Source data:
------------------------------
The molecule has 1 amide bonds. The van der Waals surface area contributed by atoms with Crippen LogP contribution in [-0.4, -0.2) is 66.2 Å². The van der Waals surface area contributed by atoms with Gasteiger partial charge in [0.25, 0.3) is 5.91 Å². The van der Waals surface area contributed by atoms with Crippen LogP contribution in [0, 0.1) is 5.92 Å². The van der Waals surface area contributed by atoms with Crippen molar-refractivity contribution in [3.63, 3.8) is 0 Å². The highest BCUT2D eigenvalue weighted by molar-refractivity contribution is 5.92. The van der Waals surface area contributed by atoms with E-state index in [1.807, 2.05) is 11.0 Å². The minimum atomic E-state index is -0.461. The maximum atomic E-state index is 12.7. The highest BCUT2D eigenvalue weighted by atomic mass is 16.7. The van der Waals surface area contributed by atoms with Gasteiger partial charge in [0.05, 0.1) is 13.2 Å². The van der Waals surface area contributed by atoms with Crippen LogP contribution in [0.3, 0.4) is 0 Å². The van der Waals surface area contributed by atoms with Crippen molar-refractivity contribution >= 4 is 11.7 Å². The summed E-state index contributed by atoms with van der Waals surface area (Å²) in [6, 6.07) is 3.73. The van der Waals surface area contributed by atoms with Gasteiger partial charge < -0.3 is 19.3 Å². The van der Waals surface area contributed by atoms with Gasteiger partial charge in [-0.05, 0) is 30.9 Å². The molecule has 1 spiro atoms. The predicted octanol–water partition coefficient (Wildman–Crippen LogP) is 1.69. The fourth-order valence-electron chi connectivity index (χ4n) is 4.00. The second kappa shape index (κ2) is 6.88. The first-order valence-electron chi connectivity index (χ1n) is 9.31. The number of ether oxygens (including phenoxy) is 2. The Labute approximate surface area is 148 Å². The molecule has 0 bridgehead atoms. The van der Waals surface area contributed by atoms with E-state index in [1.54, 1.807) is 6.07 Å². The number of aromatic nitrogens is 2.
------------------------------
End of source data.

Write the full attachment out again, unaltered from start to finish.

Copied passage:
The molecule has 1 amide bonds. The van der Waals surface area contributed by atoms with Crippen LogP contribution in [-0.4, -0.2) is 66.2 Å². The van der Waals surface area contributed by atoms with Gasteiger partial charge in [0.25, 0.3) is 5.91 Å². The van der Waals surface area contributed by atoms with Crippen LogP contribution in [0, 0.1) is 5.92 Å². The van der Waals surface area contributed by atoms with Crippen molar-refractivity contribution in [3.63, 3.8) is 0 Å². The highest BCUT2D eigenvalue weighted by molar-refractivity contribution is 5.92. The van der Waals surface area contributed by atoms with E-state index in [1.807, 2.05) is 11.0 Å². The minimum atomic E-state index is -0.461. The maximum atomic E-state index is 12.7. The highest BCUT2D eigenvalue weighted by atomic mass is 16.7. The van der Waals surface area contributed by atoms with Gasteiger partial charge in [0.05, 0.1) is 13.2 Å². The van der Waals surface area contributed by atoms with Crippen LogP contribution in [0.3, 0.4) is 0 Å². The van der Waals surface area contributed by atoms with Crippen molar-refractivity contribution >= 4 is 11.7 Å². The summed E-state index contributed by atoms with van der Waals surface area (Å²) in [6, 6.07) is 3.73. The van der Waals surface area contributed by atoms with Gasteiger partial charge < -0.3 is 19.3 Å². The van der Waals surface area contributed by atoms with Gasteiger partial charge in [-0.05, 0) is 30.9 Å². The molecule has 1 spiro atoms. The predicted octanol–water partition coefficient (Wildman–Crippen LogP) is 1.69. The fourth-order valence-electron chi connectivity index (χ4n) is 4.00. The second kappa shape index (κ2) is 6.88. The first-order valence-electron chi connectivity index (χ1n) is 9.31. The number of ether oxygens (including phenoxy) is 2. The Labute approximate surface area is 148 Å². The molecule has 0 bridgehead atoms. The van der Waals surface area contributed by atoms with E-state index in [1.54, 1.807) is 6.07 Å². The number of aromatic nitrogens is 2.